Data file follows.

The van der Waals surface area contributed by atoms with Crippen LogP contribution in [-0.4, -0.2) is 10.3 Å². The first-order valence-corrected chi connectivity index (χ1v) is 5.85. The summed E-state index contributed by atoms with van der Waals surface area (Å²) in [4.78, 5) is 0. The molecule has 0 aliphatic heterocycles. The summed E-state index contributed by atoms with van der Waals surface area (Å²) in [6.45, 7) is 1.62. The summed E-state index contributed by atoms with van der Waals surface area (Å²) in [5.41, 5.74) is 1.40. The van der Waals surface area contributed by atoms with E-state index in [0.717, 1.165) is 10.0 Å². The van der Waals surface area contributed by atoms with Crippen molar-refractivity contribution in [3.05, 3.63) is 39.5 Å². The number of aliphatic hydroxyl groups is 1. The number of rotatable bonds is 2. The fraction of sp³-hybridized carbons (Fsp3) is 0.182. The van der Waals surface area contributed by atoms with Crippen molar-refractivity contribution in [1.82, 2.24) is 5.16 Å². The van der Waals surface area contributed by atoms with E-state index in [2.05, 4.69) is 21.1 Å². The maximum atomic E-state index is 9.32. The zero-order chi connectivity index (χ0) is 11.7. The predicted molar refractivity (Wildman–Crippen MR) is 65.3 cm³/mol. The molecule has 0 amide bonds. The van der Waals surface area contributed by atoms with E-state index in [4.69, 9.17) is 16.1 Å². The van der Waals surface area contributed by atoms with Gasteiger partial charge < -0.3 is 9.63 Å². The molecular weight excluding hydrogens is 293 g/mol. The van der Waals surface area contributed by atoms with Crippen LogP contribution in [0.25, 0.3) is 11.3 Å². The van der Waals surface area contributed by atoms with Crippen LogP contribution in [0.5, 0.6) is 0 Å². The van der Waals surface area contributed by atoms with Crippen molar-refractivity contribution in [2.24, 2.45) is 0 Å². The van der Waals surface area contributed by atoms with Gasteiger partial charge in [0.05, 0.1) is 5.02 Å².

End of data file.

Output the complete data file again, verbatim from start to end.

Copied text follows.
The van der Waals surface area contributed by atoms with Crippen LogP contribution in [-0.4, -0.2) is 10.3 Å². The first-order valence-corrected chi connectivity index (χ1v) is 5.85. The summed E-state index contributed by atoms with van der Waals surface area (Å²) in [4.78, 5) is 0. The molecule has 0 aliphatic heterocycles. The summed E-state index contributed by atoms with van der Waals surface area (Å²) in [6.45, 7) is 1.62. The summed E-state index contributed by atoms with van der Waals surface area (Å²) in [5.41, 5.74) is 1.40. The van der Waals surface area contributed by atoms with E-state index in [0.717, 1.165) is 10.0 Å². The van der Waals surface area contributed by atoms with Crippen molar-refractivity contribution in [3.05, 3.63) is 39.5 Å². The number of aliphatic hydroxyl groups is 1. The number of rotatable bonds is 2. The fraction of sp³-hybridized carbons (Fsp3) is 0.182. The van der Waals surface area contributed by atoms with Crippen molar-refractivity contribution in [1.82, 2.24) is 5.16 Å². The van der Waals surface area contributed by atoms with E-state index in [2.05, 4.69) is 21.1 Å². The maximum atomic E-state index is 9.32. The zero-order chi connectivity index (χ0) is 11.7. The predicted molar refractivity (Wildman–Crippen MR) is 65.3 cm³/mol. The molecule has 0 amide bonds. The van der Waals surface area contributed by atoms with E-state index in [4.69, 9.17) is 16.1 Å². The van der Waals surface area contributed by atoms with Gasteiger partial charge < -0.3 is 9.63 Å². The molecular weight excluding hydrogens is 293 g/mol. The van der Waals surface area contributed by atoms with Crippen LogP contribution in [0.25, 0.3) is 11.3 Å². The van der Waals surface area contributed by atoms with Crippen LogP contribution in [0.5, 0.6) is 0 Å². The van der Waals surface area contributed by atoms with Crippen molar-refractivity contribution in [2.24, 2.45) is 0 Å². The van der Waals surface area contributed by atoms with Gasteiger partial charge in [0.05, 0.1) is 5.02 Å².